Andrei heads back to his hostel to change and we meet Natie later at the chinese dumpling café we had visited on our first day. With her is a polish couple, an English guy, Tim, and her best friend Svetlana. The first three have just arrived today and are joining us for tonight’s meetup. Svetlana works with Natie at the men’s magazine, where the two of them are the main writers. As we work through the menu and order an array of different dumplings again, the polish guy places a portable sound recorder in the middle of the table and lets it run for a while to catch the conversations. He is a sound engineer, and certainly looks it since he’s dressed in the uniform black t-shirt, black denim jeans and black long, unkempt hair. He likes to record soundscapes to mix together later as a part of a musical sideproject he’s doing. Capturing the group speaking different languages with the background hum of conversation in a busy café is perfection. I wonder what he will mix together from this madness, but keep being distracted by Svetlana. Another Russian beauty, with brown hair tinged red, cheeky green eyes and cheekbones you just want to touch to feel their line. I manage to resist the urge and the group works their way through the bamboo steamer trays filled with delicious dumplings. They taste so good, they just have to be bad for you – but the tiger beer washes it down neatly.

Urban decay

We emerge onto the main square again and head towards the meetup location. On the way Natie takes us for a distracting walk through some alleys joining two main streets. She wants us to see another side of the city, urban decay set behind the façade of a modern city. One building is three stories high and the bare concrete walls have largely lost the whitewash that once covered them. Some patches remain interspersed with green mould, lending texture to the overall image of a building that nobody cares for anymore. The balconies seem to be slabs of brickwork laid on their side and an array of weeds grow from their edges. They grow nestled into the gaps in the mortar; nature is already reclaiming this ground. A single window has a planter box growing flowers, it seems like some small attempt to reclaim the decay and impose some human order again. It is completely overwhelmed by the random graffiti tags added to most of the concrete surfaces. Someone has taken time to paint a man and woman on each of a pair of doors on the lowest level. They are dressed formally and gaze into each other’s eyes with his arms wrapped around her waist lovingly. The pair are set admist a blue sky background complete with a white cloud above them. I wonder who added this wonderful touch and I marvel at the hopes and dreams that thrive in barren landscapes.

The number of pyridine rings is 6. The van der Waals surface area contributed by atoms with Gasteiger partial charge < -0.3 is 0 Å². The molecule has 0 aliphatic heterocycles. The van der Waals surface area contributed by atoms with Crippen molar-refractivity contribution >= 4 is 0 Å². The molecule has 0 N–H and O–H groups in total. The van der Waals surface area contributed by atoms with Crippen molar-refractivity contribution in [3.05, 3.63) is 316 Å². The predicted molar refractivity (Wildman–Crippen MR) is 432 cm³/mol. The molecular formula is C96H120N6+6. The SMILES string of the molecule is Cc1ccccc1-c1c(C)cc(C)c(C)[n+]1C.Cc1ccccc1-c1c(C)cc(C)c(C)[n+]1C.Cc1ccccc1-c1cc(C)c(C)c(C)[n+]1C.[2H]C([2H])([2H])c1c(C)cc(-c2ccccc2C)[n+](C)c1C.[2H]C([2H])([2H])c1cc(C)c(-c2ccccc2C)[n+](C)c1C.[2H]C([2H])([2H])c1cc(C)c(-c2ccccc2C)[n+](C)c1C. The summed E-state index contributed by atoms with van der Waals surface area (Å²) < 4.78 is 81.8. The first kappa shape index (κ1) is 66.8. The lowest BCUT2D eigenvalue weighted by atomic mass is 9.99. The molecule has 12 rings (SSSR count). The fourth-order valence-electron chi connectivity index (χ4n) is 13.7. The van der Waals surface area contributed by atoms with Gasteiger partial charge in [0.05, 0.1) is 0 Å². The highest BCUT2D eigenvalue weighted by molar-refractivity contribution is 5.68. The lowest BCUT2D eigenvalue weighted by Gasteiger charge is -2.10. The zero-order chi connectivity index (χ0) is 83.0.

The pathway leads away from this building towards the remnants of on older victim of such neglect. Only the walls of the ground level brickwork remain, along with some higher sections that suggest there used to be at least another floor above it. Weeds flourish within the enclosed section, providing a vibrant green counter to the red bricks. There are two buildings next to it that share the same architecture and I wonder if they were was demolished or collapsed at some point. I decide based on the surrounding area that nobody would have paid to knock it down; they have just let the disintegration happen and it has all returned to the wild. There is actually a half full skip tilted on an angle by the other refuse gathered underneath it. Even the bin has been thrown on the pile of detritus. Ideas of environmental care seem another generation away, but at least the environment is already reclaiming this corner of the city.

Vladivostok in Decay

Alien snot for dinner...